How Do Social Classes and Net Worth Define Us as Americans?
Class distinctions have long played a major role in shaping American culture and identity. While class is strongly tied to wealth and income, it encompasses much more than just money. Our social status heavily influences our beliefs, attitudes, and expectations in ways that profoundly impact how we think and behave over the long run. But how exactly do we define the different classes in America today? And what is the average net worth for each?
In this article, we’ll take an in-depth look at the upper, middle, and lower/working classes. We’ll examine how factors like income, net worth, occupation, and education contribute to class status. While class lines have blurred in recent decades, there are still noticeable divides that affect everything from opportunity and social mobility to lifestyle and values. Read on to learn more about the complex relationship between social class and net worth in America.
Defining the American Middle Class
A 2020 Gallup poll found that 72% of Americans identified themselves as middle or working class when asked how they would define their social class. Beyond just income and net worth, people also consider factors like education, location, and family background when determining their class status, experts note.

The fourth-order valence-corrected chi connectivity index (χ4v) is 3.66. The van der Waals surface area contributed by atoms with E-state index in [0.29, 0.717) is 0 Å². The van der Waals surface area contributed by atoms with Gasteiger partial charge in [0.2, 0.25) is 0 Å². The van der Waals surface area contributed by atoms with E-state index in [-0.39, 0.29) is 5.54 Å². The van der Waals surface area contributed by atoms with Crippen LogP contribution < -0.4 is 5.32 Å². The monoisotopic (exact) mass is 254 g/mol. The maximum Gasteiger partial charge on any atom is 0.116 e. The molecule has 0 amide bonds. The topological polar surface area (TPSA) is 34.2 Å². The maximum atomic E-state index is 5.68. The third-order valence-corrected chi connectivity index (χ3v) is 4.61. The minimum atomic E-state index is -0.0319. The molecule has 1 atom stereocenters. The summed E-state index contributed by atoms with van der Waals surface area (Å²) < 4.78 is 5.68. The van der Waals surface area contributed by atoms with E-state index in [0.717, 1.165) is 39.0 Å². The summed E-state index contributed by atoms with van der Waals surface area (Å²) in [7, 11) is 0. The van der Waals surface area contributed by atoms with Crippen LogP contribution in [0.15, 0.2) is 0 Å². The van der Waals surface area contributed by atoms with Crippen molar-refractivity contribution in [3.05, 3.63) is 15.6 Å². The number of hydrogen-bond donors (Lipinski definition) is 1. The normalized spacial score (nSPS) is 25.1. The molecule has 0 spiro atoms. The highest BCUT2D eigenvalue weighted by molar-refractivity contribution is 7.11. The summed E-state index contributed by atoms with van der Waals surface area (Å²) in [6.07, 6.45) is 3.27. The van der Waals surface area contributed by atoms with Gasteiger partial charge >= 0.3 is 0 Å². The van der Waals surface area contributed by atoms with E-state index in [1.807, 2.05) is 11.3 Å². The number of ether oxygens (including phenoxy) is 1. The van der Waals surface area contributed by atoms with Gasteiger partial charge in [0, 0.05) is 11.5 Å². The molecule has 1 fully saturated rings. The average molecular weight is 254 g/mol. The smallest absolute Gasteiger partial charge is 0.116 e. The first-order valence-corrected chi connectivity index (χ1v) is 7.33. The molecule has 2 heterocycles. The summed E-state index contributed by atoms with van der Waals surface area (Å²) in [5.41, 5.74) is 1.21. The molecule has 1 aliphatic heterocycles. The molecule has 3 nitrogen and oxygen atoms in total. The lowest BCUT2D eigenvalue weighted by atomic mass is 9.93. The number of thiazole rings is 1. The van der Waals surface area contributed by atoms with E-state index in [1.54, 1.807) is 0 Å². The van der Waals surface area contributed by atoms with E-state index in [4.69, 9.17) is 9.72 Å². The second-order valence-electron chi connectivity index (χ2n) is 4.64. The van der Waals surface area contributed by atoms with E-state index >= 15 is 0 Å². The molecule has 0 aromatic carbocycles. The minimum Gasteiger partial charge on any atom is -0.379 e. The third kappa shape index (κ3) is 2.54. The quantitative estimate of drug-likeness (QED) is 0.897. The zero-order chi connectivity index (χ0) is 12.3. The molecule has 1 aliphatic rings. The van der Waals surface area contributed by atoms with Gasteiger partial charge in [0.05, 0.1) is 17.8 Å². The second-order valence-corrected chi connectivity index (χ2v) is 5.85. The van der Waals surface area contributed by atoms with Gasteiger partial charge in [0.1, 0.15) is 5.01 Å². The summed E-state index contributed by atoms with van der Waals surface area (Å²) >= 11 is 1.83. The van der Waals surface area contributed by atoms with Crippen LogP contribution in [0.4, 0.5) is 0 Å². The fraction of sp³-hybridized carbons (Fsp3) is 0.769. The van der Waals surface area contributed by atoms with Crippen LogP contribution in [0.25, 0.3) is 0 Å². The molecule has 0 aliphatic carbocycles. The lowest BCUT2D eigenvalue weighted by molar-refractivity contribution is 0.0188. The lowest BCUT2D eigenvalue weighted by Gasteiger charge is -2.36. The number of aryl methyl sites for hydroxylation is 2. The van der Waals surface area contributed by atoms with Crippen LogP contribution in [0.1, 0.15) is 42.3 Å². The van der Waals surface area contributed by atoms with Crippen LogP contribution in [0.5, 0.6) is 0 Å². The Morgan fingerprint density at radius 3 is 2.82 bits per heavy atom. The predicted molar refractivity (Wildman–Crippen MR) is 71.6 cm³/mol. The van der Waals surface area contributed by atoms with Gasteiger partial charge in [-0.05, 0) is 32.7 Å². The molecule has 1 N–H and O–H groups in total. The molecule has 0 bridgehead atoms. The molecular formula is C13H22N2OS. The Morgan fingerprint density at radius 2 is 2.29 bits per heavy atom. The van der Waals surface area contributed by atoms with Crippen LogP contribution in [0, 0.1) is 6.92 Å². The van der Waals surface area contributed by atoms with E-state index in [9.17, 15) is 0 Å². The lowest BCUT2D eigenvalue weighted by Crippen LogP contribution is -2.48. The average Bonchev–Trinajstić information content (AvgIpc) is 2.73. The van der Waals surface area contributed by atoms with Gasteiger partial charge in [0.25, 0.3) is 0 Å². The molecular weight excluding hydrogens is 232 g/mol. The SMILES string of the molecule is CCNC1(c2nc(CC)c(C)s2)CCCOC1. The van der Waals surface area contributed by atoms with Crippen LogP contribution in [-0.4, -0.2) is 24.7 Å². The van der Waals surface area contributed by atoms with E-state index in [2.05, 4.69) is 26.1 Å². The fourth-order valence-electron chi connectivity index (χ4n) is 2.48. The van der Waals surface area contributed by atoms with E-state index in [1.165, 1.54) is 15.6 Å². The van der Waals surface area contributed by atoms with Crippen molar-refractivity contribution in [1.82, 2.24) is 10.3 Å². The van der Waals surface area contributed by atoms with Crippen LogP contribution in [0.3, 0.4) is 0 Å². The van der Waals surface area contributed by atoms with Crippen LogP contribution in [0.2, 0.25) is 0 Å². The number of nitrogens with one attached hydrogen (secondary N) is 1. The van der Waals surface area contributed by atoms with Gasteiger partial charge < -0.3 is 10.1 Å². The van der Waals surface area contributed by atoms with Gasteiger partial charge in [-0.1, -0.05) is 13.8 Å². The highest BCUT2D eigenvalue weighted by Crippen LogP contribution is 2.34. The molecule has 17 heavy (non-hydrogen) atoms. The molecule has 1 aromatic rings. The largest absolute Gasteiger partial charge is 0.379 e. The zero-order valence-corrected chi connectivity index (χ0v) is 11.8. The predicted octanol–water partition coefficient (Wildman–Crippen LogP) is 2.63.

Larger economic forces may also shape how people perceive their social standing. Trends like high inflation, waves of employee resignations, struggling small businesses, and other impacts from the COVID-19 pandemic have affected worker and business prosperity in recent years. Unfortunately, the latest class-related data is from 2019 and does not account for the pandemic’s economic effects. We likely won’t see the numbers reflecting this until late 2022 or beyond.
What Does Class Mean for Income and Net Worth?
While related, class and wealth are not one and the same. Our social status powerfully influences attitudes, beliefs, and expectations. These impressions profoundly impact our mindsets and behaviors over the long haul. For most people, our class heavily determines which income bracket we will stay in.
There are three main classes:
- Upper class
- Middle class
- Lower or working class
The U.S. Census Bureau further segments Americans into quintiles to delve deeper into the country’s wealth distribution. A quintile represents one-fifth of a population, just like a quartile is one-fourth. Examining quintiles helps better understand the middle class by dividing Americans into five economic tiers.